The utility of exhaled breath condensate to detect sub-clonal mutations in early stage lung adenocarcinoma
During Lung Cancer Awareness month 2020, we are delighted to announce that Professor Bryan Hennessy, Royal College of Surgeons in Ireland has received a HRCI-HRB 2020 co-funding scheme award with Breakthrough Cancer Research the charity partner. Prof Hennessy will investigate “The utility of exhaled breath condensate to detect sub-clonal mutations in early stage lung adenocarcinoma.”
Lung cancer is the biggest cancer killer with a 5-year survival of 15%. However early stage disease is more easily treated and has a much better prognosis. Computed Tomography (CT)-based screening programs are causing a shift in diagnosis to earlier stage disease. An in-depth exploration of these tumours shows that different parts of individual patient tumours have diverse genetic profiles (mutations). The differences in these profiles are thought to fuel recurrence of the cancer after curative surgery. There is no good evidence for how best to monitor patients after curative surgery or predict those patients whose disease is more likely to relapse. Determining how and when this will occur is an area of considerable research interest.
Blood samples have been investigated as a “liquid biopsy” to derive information about a patient’s lung cancer genetic profile. Taking blood samples from patients to assess this genetic information is far safer for patients than invasive biopsies. Furthermore, these changes can be monitored over time. The largest study to date monitoring patients with early stage lung cancer using blood samples was recently published. This showed that although blood could detect important changes that predicted recurrence, it was only successful in less than half of patients. More importantly in patients with adenocarcinoma (the most common type of lung cancer) the success rate was less than 1 in 5 patients. Although promising, it is clear that blood-based testing is not always reliable for clinical use and needs to be improved.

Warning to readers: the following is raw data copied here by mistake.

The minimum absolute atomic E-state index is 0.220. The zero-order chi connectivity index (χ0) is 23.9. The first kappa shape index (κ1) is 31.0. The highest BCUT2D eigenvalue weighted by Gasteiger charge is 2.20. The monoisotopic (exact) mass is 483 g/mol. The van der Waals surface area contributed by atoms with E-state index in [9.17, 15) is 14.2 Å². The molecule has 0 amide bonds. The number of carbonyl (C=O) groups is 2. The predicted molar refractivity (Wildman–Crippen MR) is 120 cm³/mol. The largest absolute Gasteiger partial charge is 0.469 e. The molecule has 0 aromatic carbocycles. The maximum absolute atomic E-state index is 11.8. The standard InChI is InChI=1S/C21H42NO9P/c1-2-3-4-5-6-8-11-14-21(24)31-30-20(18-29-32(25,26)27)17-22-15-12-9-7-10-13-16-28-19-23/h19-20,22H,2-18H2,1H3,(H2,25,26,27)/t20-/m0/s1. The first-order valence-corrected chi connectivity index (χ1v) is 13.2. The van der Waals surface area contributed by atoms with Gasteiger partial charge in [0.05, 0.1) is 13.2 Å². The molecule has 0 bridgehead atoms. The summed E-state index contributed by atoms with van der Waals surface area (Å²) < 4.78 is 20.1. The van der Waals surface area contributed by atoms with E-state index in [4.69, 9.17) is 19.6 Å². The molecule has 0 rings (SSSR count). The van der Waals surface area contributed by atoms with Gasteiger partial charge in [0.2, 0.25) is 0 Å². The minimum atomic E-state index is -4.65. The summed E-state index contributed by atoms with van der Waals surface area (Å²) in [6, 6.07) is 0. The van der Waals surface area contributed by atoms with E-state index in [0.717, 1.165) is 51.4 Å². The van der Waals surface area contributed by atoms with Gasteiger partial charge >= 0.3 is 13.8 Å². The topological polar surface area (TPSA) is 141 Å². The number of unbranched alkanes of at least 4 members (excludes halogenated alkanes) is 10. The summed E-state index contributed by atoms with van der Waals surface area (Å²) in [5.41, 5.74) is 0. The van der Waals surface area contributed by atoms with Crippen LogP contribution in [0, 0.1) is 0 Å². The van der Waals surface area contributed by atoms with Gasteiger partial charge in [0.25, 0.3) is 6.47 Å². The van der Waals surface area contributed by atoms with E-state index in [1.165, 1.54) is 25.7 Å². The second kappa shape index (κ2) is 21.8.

Our group has previously published a study showing that important mutations can be detected in the breath samples of patients with lung cancer. Indeed, the breath analysis outperformed blood-based testing. This study will investigate whether we can use breath analysis to detect genetic mutations that predict recurrence. This information is important in determining treatment decisions. We believe we can use our breath tests to meaningfully compliment the current blood-based approach and use this to improve outcomes for lung cancer patients
Dr Nicola Cosgrove, a post-doctoral researcher on this research explains more about this research in the video below.